For your name’s sake, O LORD, pardon my guilt, for it is great. Psalm 25:11
I heard the conversation in a hair salon. A young mother was relieved that plans she had agreed to had fallen through because her daughter was sick. She was clear that she was not glad her daughter got sick, just glad that she had a good excuse not to follow through with plans she had not wanted to do in the first place.
She was guilt-free because she had a good excuse.
As I listened, it was evident that this was nothing she was obligated to agree to in the first place. She said she didn’t know how to say “no,” thinking the other person would have piled on the guilt if she had refused. Why do we feel more guilty about not meeting the expectations of an acquaintance than we do about not meeting the expectations of God’s Word?
The Gravity of Guilt
Considering what is happening in the world, I am amazed at my own guilt before God. 50 million babies have been killed in America and I stand by and do nothing. I sit on social media and see God’s name maligned and mocked and I move on without comment. I hear my own, unsaved friends, use the Lord’s name in vain. I cringe, but I am quiet. Christians “reason” why they will vote for Trump or Hillary and I am speechless.
Matthew 22:29 says, “But Jesus answered them, ‘You are wrong, because you know neither the Scriptures nor the power of God.’”
Perhaps I do not recognize the full gravity of these failures before God, but I do know what His Word says about these things. I fail Him anyway.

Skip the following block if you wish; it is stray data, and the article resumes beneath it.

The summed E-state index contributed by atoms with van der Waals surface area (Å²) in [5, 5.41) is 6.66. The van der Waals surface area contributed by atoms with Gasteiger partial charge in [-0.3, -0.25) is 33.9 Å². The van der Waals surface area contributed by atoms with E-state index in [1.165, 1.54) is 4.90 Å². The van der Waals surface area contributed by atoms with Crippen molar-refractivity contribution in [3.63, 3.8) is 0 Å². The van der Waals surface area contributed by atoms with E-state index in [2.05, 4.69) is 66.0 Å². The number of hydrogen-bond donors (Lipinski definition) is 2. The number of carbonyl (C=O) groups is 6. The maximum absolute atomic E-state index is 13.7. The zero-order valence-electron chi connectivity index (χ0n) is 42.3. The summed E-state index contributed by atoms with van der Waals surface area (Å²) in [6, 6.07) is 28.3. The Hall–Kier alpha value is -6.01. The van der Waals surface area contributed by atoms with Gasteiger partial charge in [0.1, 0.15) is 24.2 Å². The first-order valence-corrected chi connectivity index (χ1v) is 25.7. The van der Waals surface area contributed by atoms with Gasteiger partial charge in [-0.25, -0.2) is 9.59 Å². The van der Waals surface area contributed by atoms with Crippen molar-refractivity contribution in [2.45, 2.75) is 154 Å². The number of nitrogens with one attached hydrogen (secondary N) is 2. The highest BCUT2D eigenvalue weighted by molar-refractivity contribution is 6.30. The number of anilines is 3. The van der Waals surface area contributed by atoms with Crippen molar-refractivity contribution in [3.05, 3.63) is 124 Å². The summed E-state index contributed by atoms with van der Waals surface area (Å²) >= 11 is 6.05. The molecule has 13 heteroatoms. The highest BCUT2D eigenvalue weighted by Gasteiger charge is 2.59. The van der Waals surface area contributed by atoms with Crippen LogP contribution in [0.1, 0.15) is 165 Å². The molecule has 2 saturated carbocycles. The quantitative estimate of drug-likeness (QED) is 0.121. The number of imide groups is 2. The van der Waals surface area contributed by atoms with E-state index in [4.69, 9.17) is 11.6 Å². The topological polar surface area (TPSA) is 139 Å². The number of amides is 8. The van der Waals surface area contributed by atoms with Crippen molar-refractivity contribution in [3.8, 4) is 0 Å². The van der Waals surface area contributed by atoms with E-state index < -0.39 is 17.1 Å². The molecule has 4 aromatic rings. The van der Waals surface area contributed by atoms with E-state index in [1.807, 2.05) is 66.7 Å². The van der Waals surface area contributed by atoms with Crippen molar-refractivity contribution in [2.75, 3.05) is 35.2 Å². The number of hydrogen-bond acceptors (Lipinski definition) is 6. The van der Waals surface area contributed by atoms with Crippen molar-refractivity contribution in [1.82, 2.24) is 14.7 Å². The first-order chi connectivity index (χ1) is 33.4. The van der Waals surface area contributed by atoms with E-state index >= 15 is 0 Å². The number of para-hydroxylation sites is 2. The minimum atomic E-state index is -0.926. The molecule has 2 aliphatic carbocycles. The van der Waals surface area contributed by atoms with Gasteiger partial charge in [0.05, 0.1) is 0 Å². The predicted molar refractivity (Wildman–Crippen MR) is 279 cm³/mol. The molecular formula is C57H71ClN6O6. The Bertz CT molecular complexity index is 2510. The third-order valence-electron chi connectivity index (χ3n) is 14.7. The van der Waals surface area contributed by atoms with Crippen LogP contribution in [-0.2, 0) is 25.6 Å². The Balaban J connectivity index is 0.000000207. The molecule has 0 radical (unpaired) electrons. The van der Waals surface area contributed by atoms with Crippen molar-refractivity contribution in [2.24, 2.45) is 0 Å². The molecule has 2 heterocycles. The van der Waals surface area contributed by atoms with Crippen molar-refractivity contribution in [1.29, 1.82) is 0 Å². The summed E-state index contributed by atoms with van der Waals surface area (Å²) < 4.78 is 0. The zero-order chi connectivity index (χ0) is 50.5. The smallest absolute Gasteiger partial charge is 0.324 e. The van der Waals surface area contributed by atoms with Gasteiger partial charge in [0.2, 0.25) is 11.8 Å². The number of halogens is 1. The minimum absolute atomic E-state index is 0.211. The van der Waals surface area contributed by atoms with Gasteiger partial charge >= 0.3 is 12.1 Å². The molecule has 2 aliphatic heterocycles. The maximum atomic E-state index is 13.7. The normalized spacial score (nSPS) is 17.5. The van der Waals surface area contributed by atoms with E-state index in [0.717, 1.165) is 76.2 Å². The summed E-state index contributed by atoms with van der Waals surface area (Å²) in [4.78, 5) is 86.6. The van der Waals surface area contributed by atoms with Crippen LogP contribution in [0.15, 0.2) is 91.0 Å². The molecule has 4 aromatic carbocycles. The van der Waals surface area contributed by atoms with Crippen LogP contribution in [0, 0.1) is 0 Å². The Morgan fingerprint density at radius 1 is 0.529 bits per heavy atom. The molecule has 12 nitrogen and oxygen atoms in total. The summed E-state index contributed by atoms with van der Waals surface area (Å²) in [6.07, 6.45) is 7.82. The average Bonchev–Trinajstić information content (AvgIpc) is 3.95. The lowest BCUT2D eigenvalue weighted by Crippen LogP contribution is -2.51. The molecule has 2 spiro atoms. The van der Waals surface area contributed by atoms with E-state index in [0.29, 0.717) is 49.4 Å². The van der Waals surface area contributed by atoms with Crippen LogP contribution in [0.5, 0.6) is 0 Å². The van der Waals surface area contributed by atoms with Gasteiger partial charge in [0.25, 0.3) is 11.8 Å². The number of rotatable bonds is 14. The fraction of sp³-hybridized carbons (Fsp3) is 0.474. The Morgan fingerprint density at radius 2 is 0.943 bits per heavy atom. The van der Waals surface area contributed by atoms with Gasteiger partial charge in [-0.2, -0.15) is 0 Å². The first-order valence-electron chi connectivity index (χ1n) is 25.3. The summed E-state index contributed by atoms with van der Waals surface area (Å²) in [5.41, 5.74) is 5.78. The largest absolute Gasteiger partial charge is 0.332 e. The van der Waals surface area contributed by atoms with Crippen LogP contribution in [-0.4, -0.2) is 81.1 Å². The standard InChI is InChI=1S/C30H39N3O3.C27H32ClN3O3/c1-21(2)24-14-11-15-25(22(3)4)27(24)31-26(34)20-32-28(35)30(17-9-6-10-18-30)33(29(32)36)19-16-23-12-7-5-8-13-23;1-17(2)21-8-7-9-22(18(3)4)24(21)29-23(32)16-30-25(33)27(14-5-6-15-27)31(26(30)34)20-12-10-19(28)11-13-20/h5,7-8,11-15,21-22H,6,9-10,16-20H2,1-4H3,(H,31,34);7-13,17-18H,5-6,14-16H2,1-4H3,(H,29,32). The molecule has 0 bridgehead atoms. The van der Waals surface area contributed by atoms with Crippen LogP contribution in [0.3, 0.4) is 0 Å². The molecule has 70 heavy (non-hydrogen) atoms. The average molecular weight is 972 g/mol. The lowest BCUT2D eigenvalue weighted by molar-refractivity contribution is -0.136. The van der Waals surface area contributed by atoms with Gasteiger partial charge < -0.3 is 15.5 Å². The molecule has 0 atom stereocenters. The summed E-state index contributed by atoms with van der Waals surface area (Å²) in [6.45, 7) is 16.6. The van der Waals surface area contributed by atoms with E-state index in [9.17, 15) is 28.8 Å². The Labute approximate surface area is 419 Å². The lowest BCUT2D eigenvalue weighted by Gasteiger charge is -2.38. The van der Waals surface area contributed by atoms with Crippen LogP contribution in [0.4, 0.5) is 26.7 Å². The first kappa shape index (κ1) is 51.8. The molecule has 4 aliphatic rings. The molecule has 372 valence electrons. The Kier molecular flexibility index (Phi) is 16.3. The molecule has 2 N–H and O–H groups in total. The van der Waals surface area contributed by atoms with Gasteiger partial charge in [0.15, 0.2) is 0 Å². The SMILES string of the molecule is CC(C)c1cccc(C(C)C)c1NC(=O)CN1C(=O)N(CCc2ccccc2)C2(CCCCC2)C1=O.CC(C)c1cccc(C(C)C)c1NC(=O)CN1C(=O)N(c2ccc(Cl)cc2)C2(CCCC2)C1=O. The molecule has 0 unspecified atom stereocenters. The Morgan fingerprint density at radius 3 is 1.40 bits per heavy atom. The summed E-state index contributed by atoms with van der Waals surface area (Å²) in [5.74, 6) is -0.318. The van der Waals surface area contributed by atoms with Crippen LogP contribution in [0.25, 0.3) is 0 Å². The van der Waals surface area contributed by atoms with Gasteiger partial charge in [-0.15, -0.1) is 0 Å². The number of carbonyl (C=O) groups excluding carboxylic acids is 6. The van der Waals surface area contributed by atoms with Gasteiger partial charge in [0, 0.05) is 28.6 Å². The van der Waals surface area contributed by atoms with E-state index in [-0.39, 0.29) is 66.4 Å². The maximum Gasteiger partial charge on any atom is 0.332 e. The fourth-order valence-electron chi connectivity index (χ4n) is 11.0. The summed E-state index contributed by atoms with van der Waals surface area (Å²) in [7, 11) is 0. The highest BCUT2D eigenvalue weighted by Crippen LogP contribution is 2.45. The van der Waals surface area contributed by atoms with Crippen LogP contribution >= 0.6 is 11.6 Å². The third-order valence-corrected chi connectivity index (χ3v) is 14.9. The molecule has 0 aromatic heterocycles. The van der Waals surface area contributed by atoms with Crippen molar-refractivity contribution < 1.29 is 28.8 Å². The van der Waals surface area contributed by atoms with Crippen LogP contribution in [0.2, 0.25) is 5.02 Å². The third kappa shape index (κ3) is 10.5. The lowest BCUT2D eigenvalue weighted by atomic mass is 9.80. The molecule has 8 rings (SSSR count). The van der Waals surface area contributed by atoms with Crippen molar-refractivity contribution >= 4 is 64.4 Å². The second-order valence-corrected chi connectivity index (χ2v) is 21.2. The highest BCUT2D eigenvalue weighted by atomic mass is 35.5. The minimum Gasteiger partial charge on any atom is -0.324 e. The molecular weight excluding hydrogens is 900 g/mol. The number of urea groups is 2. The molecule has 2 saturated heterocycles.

Why do we fail God without feeling guilty, but fear the guilty feelings of letting other people down? Who am I considering when I act – or fail to act? Myself? Someone else’s feelings? Or, God?
Fearing Man or Fear God?
As a Christian, I hear many more conversations about what some other person thinks than I do about what God thinks. We let the indignation of people spur us to action before we even consider the anger of God.
I am not saying we should not consider other people in the decisions we make. We are to love one another, serve one another, and encourage one another. It is not encouraging or loving to “guilt someone” into doing things our way.
When experiencing guilty feelings, we should consider where the guilt comes from. Is it God or is it man?
We love our neighbors but we should love God more. If we love Him we will obey His commandments.
What is it that you are feeling guilty about today? Is the guilt the consequence of the conviction of sin or the feelings of judgment from another person?
Bottom line: Whom do you fear?